THE first considerable footing that his Ho­liness got here was by Austin the Monk about the year 600. and then the Foundation was laid in blood, in the blood of twelve hundred Monks. A truer story I am sure than that of their 11000 Virgin-Martyrs. And, as the Na­turalists say, ex quibus componimur, ex iisdem nu­trimur, so I may say of them. If you prove good children, believe as the Church believes and [Page 28] do what she bids you right or wrong; pay your first-fruits, tenths, Peter-pence and other perquisites which the Apostolic Sea claims (all which however I think better in the King of England's Exchequer than in the Roman Aerary) then his Holiness smiles at your easiness, and his word is—Si populus vult decipi, decipiatur, &c. but if you do not, look to your selves; the note is changed into that of Nebuchadnezzar (his Predecessor in old Babylon)—If you wor­ship not, you shall be cast into the midst of the burning fiery furnace. But suppose we should (not grant but) give them what they contend for, i. e. that they did first Preach the Gospel to our Fore-fathers in this Island; what will they get by it? Put the Case I should have the happi­ness to convert a rich Jew, or an Indian to the Christian Faith; am I thereby presently in­vested with a power over his Estate, Liberty and Life?

A blessed Reformation, this! Christ sent his disciples forth as sheep among wolves; but the Church or Court of Rome (for I protest I can make no distinction between them) sends forth her disciples as wolves among sheep, to kill, to tear and to destroy.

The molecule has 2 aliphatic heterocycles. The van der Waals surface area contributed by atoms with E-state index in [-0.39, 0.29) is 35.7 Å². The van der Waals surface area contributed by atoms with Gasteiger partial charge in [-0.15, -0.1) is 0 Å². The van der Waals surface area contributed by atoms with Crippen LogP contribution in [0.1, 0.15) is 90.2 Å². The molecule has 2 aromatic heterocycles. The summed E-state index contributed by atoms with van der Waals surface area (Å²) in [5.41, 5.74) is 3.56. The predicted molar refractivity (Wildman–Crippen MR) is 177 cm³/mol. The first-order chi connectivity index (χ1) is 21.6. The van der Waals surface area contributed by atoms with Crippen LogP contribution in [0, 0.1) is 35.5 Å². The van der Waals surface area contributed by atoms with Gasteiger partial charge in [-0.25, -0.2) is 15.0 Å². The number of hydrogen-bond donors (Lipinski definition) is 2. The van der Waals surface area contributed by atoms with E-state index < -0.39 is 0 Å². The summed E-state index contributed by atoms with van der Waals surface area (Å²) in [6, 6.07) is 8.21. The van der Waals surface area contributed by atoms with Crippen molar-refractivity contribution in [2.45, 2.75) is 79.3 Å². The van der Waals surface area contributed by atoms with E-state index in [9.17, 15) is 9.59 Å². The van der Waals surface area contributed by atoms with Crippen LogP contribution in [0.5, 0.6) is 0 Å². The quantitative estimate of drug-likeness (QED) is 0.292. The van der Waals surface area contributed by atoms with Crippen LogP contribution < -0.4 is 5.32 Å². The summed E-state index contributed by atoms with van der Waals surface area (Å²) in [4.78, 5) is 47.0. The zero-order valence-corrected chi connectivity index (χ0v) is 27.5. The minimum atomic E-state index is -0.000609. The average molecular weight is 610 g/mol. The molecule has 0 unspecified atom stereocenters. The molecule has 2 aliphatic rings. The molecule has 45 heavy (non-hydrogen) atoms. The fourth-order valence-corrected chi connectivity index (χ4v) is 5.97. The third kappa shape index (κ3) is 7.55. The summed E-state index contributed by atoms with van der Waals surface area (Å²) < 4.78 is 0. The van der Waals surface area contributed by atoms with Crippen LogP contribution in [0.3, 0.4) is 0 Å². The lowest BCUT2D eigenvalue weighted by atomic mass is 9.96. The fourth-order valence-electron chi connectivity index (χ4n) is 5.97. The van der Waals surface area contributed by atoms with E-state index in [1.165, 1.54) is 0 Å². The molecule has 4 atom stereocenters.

I do not find that Christs disciples received any Commission to cut the throats of all such as would not submit to the Gospel: but I am sure that both they and their followers chose ra­ther to suffer death than to cause any distur­bance in the State, otherwise than by Preach­ing that Gospel according to their Commission. Our Saviour wrought a Miracle to testifie his obedience to the Civil power: and had not that blessed Son of God himself given his fol­lowers an example by patiently submitting to the Sentence of Death under unjust Judges, because they were in Authority, we had at this day (for ought I know) wanted a Saviour our selves.

THE Jesuites tell us indeed that the Primi­tive Church and the First Bishops of Rome did not execute this power because they were then in Incunabulis, in the Cradle and under Perse­cution. But I hope the Son of God did not want that power—If my kingdom were of this world, then would my servants fight for me, saith he—and to Peter himself—Put up thy sword into his sheath, for cannot I pray now to my Fathe [...] and he shall give me more than twelve legions of An­gels? But I forget my self.

IV THE time would fail me to speak of their Divine Service in an unknown tongue;

V OF their invocations and adorations of Angels and Saints departed;

VI OF their worshipping of Images, and VII (in order thereunto) utterly abolishing the second Commandment;

VIII OF works of Supererogation, all expresly contrary to the written word of God, (which therefore they destroy or make void through IX their Traditions;)

X OF their Purgatory;

XI OF Indulgences;

XII OF Pilgrimages.

I will name no more, I am weary on't: they all being the unlawful Engins for the en­largement of their dominion, and support of their grandeur by filthy lucre.

THESE and many, very many more make up that yoke which is to be given us in exchange for that blessed liberty wherewith Christ hath made us free, and which by Gods super­abundant and no way deserved mercy we yet enjoy.

BE not therefore entangled with this yoke of bondage.

[Page 31] 2. ESPECIALLY considering the absur­dity of being so intangled; which is the Apostles second argument to fortifie this Dissuasion or Dehortation—be not intangled again.

SED quid valet istud Rursus? how comes the Apostle to dissuade the Galatians from being intangled again with the yoke of bondage, who never had the law of Moses delivered to them, and so had never before been circumcised? whatever others answer, I think there will be no great difficulty in the case, if instead of the yoke you read a yoke, which the original will bear as well as the other: and then the sense is this—you have by the preaching of Christ crucified among you been freed from one yoke, that of Idol-worship; no not run your necks into another of Circumcision.